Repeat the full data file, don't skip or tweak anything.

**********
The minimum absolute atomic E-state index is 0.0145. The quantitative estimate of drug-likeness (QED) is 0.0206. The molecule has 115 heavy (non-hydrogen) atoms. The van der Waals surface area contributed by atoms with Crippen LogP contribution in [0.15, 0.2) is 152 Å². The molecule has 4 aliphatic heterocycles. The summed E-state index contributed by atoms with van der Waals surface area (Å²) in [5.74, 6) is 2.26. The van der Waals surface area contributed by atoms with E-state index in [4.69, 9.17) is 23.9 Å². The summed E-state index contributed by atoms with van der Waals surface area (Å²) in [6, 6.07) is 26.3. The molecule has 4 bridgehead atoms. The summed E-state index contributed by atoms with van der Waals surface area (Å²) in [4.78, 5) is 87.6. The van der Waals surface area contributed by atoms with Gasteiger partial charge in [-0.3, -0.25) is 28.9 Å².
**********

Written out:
The minimum absolute atomic E-state index is 0.0145. The quantitative estimate of drug-likeness (QED) is 0.0206. The molecule has 115 heavy (non-hydrogen) atoms. The van der Waals surface area contributed by atoms with Crippen LogP contribution in [0.15, 0.2) is 152 Å². The molecule has 4 aliphatic heterocycles. The summed E-state index contributed by atoms with van der Waals surface area (Å²) in [5.74, 6) is 2.26. The van der Waals surface area contributed by atoms with E-state index in [4.69, 9.17) is 23.9 Å². The summed E-state index contributed by atoms with van der Waals surface area (Å²) in [6, 6.07) is 26.3. The molecule has 4 bridgehead atoms. The summed E-state index contributed by atoms with van der Waals surface area (Å²) in [4.78, 5) is 87.6. The van der Waals surface area contributed by atoms with Gasteiger partial charge in [-0.3, -0.25) is 28.9 Å².